What Is Life: More thoughts on “George Harrison, Living in the Material World”

Today's guest post is by Julie Farin (@JulieFarin)

I recently had the opportunity to attend the NY Film Festival’s big-screen premiere of Martin Scorsese’s 2-part HBO documentary on George Harrison: Living in a Material World.  As a lifelong Beatlemaniac, John Lennon has always been my favorite of the Fab 4, with Paul McCartney a close second, and George Harrison a dark horse at third.  For some reason, I never took a serious interest in the solo career of the Quiet Beatle, as I did Lennon’s Plastic Ono Band or McCartney’s Wings ("Silly Love Songs" notwithstanding).

GeorgeMy zeal for the Lennon/McCartney powerhouse overshadowed my appreciation for Harrison’s contribution to the band that pulled the trigger on the British Invasion.  Being a third wheel to one of the most successful songwriting teams in popular music had to be frustrating for the youngest Beatle.  As the nearly four-hour documentary demonstrates, Harrison handled his creative competition with the dynamic duo as well as could be expected under the circumstances, and even managed to land a very memorable song or two on several Beatles albums, most notably Rubber Soul ("Think for Yourself") Revolver ("Taxman"), The White Album ("While My Guitar Gently Weeps") and Abbey Road "(Here Comes the Sun," "Something").

Part 1, which chronicles Harrison’s upbringing in war-torn Liverpool through the rise of Beatlemania in America, was not a revelation.  Most of these stories have been told and re-told countless times (although some amazing never-before-seen photos and footage of the early Beatles is a highlight).  In Part 2, Harrison was described by many friends, family members, and colleagues as having two distinct personalities that were constantly at odds with each other.  Ringo Starr described The Beatles’ lead guitarist as “a bag of beads” as well as “a bag of anger.” 

Harrison’s inner turmoil with the trappings of fame and success led to his quest for inner peace through Eastern philosophy, Indian mysticism, and Transcendental Meditation.  However, he never totally renounced the material things in life, as most notably witnessed by his purchase of Friar Park, a 120-room Victorian neo-Gothic mansion in Henley-on-Thames in England. In Part 2, Harrison recounts the joys of chanting the mantra and his quest for the spiritual, while his widow, Olivia, alludes to how “George loved women and women loved George.”  He also struggled with drug addiction during certain periods of his life.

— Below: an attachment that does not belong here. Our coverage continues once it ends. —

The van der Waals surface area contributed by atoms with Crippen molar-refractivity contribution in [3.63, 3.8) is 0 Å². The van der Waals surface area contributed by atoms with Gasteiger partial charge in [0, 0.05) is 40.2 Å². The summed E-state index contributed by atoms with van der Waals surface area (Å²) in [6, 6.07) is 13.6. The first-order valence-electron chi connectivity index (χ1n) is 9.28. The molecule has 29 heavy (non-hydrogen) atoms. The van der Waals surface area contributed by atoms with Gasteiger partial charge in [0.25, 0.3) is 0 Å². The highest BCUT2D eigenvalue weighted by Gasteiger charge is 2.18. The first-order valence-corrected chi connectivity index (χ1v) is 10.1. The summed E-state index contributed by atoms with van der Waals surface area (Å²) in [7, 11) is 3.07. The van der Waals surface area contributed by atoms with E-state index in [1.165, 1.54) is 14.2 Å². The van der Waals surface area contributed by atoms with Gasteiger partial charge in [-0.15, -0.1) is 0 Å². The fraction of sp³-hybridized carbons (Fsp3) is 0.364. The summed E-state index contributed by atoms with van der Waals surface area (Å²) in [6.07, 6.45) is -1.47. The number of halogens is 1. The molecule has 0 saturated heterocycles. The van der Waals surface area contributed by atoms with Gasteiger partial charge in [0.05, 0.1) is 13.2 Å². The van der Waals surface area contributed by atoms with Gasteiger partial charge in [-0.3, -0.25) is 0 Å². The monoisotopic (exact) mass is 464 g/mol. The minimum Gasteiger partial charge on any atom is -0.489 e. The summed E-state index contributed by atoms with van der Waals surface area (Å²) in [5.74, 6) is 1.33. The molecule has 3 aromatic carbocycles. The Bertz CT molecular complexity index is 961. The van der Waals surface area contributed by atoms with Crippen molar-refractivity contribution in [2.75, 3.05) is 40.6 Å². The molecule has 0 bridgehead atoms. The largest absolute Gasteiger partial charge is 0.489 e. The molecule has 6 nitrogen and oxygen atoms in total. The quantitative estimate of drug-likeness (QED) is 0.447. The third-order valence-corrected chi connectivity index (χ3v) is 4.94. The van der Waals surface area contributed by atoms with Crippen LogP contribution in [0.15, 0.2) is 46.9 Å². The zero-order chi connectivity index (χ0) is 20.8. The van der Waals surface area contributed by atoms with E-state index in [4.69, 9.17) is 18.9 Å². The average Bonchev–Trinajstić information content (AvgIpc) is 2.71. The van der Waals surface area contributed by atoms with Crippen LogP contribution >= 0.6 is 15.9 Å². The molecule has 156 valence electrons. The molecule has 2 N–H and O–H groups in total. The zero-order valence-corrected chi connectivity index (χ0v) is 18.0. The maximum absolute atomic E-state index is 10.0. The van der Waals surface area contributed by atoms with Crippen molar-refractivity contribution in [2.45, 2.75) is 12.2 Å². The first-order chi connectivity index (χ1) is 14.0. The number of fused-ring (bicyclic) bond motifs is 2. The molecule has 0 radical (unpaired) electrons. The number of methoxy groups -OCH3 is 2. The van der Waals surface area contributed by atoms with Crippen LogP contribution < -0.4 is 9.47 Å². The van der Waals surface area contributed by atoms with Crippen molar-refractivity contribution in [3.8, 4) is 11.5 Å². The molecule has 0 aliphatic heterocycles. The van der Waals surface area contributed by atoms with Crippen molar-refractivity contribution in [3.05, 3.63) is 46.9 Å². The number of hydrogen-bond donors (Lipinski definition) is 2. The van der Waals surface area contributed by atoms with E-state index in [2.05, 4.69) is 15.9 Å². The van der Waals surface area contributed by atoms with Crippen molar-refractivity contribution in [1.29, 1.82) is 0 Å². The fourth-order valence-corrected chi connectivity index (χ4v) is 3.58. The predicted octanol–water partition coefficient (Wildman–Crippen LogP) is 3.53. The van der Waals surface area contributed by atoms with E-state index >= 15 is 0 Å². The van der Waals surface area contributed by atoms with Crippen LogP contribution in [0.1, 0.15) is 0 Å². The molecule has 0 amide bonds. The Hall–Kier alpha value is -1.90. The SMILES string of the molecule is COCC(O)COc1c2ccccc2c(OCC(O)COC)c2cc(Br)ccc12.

Even though Harrison died of cancer at the age of 58, I was left with the feeling that he was satisfied with having led a full life of accomplishments, as short as it was.  He told an interviewer that apart from his son, Dhani, who needed a father, he couldn’t really think of anything else keeping him here on this earth. He was ready to go.  All things must pass.  And according to Olivia Harrison, upon George’s death, “There was a profound experience when he left his body.  It was visible.  He just lit the room.”

George Harrison, Living in the Material World  can be seen on HBO On Demand.

7 thoughts on “What Is Life: More thoughts on “George Harrison, Living in the Material World”

  1. Hi Joanne – Yes, the documentary delves extensively into George’s concern regarding the plight of the people of Bangladesh. He reveals that it was his mentor and sitar-instructor, Ravi Shankar, who first brought the matter to his attention. George was the first celebrity to stage a concert of this magnitude for charity.
    And yes, it is very ironic that more than 40 years after the breakup of the Beatles, John, Paul, George & Ringo remain popular news stories.

  2. Great blog, Julie. I couldn’t agree more with Precchia and RepMan. Julie, as you know, George has always been my favorite Beatle and I have always loved his solo work. I haven’t seen this documentary yet, but am looking forward to taking it in.

  3. Agreed. Scorsese’s documentary on The Quiet Beatle has been criticized for not being enough “fun.” But I for one welcome a sober exploration of this often underrated musical powerhouse.

  4. Absolutely; Harrison was a true “Seeker” in every sense of the word, as was Lennon. And we can all learn great lessons from the extraordinary life he lived.

  5. Great blog, Julie. Thanks for authoring it. I do think, though, you’ve overlooked the documentary’s biggest ‘lesson’: George’s obsession with lifelong learning. That’s why I thought it was such a relevant blog subject. I see more and more young people entering the work force who seem totally disinterested in learning more about what came before. I think we can all learn from the dark horse’s non-step quest to better understand himself, the world around him and what, if anything, exists beyond life.